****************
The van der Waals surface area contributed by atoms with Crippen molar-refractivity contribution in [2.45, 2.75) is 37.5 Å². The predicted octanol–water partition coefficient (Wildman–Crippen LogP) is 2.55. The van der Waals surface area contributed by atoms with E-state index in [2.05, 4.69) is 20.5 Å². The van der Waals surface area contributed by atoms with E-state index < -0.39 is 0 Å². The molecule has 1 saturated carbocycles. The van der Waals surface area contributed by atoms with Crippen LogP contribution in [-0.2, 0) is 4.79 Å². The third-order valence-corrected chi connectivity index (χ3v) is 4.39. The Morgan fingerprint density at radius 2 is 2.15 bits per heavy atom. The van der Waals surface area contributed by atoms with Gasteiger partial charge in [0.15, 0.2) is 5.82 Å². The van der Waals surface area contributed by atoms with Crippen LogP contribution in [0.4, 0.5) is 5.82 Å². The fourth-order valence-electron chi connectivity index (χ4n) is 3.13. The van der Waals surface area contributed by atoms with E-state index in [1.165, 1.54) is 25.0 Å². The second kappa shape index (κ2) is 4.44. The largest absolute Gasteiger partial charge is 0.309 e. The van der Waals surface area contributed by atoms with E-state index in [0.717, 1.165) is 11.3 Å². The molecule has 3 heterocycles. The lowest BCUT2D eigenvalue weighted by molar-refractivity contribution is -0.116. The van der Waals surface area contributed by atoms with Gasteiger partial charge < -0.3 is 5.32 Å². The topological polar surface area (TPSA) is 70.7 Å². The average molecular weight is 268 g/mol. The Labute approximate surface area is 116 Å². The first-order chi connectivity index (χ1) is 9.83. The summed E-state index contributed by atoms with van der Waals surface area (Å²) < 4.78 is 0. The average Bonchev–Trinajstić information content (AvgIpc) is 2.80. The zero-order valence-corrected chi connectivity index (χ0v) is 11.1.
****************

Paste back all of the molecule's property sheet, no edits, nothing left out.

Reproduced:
The van der Waals surface area contributed by atoms with Crippen molar-refractivity contribution in [2.45, 2.75) is 37.5 Å². The predicted octanol–water partition coefficient (Wildman–Crippen LogP) is 2.55. The van der Waals surface area contributed by atoms with E-state index in [2.05, 4.69) is 20.5 Å². The van der Waals surface area contributed by atoms with E-state index < -0.39 is 0 Å². The molecule has 1 saturated carbocycles. The van der Waals surface area contributed by atoms with Crippen LogP contribution in [-0.2, 0) is 4.79 Å². The third-order valence-corrected chi connectivity index (χ3v) is 4.39. The Morgan fingerprint density at radius 2 is 2.15 bits per heavy atom. The van der Waals surface area contributed by atoms with Gasteiger partial charge in [0.15, 0.2) is 5.82 Å². The van der Waals surface area contributed by atoms with Crippen LogP contribution in [0.4, 0.5) is 5.82 Å². The fourth-order valence-electron chi connectivity index (χ4n) is 3.13. The van der Waals surface area contributed by atoms with E-state index in [1.165, 1.54) is 25.0 Å². The second kappa shape index (κ2) is 4.44. The largest absolute Gasteiger partial charge is 0.309 e. The van der Waals surface area contributed by atoms with E-state index in [0.717, 1.165) is 11.3 Å². The molecule has 3 heterocycles. The lowest BCUT2D eigenvalue weighted by molar-refractivity contribution is -0.116. The van der Waals surface area contributed by atoms with Gasteiger partial charge < -0.3 is 5.32 Å². The topological polar surface area (TPSA) is 70.7 Å². The average molecular weight is 268 g/mol. The Labute approximate surface area is 116 Å². The first-order chi connectivity index (χ1) is 9.83. The summed E-state index contributed by atoms with van der Waals surface area (Å²) < 4.78 is 0. The average Bonchev–Trinajstić information content (AvgIpc) is 2.80. The zero-order valence-corrected chi connectivity index (χ0v) is 11.1.